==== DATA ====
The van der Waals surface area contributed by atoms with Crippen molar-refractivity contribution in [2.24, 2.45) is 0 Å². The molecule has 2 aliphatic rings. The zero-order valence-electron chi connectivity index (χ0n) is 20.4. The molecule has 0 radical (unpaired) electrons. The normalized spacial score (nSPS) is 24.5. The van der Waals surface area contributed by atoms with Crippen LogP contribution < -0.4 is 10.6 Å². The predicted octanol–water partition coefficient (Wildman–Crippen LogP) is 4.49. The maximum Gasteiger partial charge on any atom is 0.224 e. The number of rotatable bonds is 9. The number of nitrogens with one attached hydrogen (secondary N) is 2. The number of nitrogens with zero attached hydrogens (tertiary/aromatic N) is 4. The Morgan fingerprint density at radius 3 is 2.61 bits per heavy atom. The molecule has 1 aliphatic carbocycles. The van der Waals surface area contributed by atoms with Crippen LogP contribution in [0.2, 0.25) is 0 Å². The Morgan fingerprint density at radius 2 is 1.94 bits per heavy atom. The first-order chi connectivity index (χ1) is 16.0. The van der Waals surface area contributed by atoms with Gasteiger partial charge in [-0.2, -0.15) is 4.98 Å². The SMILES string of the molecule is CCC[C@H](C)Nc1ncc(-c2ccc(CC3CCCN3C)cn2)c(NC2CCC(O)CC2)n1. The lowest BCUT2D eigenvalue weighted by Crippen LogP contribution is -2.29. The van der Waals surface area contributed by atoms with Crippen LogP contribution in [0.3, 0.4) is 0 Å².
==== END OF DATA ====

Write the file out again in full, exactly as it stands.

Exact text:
The van der Waals surface area contributed by atoms with Crippen molar-refractivity contribution in [2.24, 2.45) is 0 Å². The molecule has 2 aliphatic rings. The zero-order valence-electron chi connectivity index (χ0n) is 20.4. The molecule has 0 radical (unpaired) electrons. The normalized spacial score (nSPS) is 24.5. The van der Waals surface area contributed by atoms with Crippen LogP contribution < -0.4 is 10.6 Å². The predicted octanol–water partition coefficient (Wildman–Crippen LogP) is 4.49. The maximum Gasteiger partial charge on any atom is 0.224 e. The number of rotatable bonds is 9. The number of nitrogens with one attached hydrogen (secondary N) is 2. The number of nitrogens with zero attached hydrogens (tertiary/aromatic N) is 4. The Morgan fingerprint density at radius 3 is 2.61 bits per heavy atom. The molecule has 1 aliphatic carbocycles. The van der Waals surface area contributed by atoms with Crippen LogP contribution in [0.2, 0.25) is 0 Å². The Morgan fingerprint density at radius 2 is 1.94 bits per heavy atom. The first-order chi connectivity index (χ1) is 16.0. The van der Waals surface area contributed by atoms with Gasteiger partial charge in [-0.2, -0.15) is 4.98 Å². The SMILES string of the molecule is CCC[C@H](C)Nc1ncc(-c2ccc(CC3CCCN3C)cn2)c(NC2CCC(O)CC2)n1. The lowest BCUT2D eigenvalue weighted by Crippen LogP contribution is -2.29. The van der Waals surface area contributed by atoms with Crippen LogP contribution in [0.3, 0.4) is 0 Å².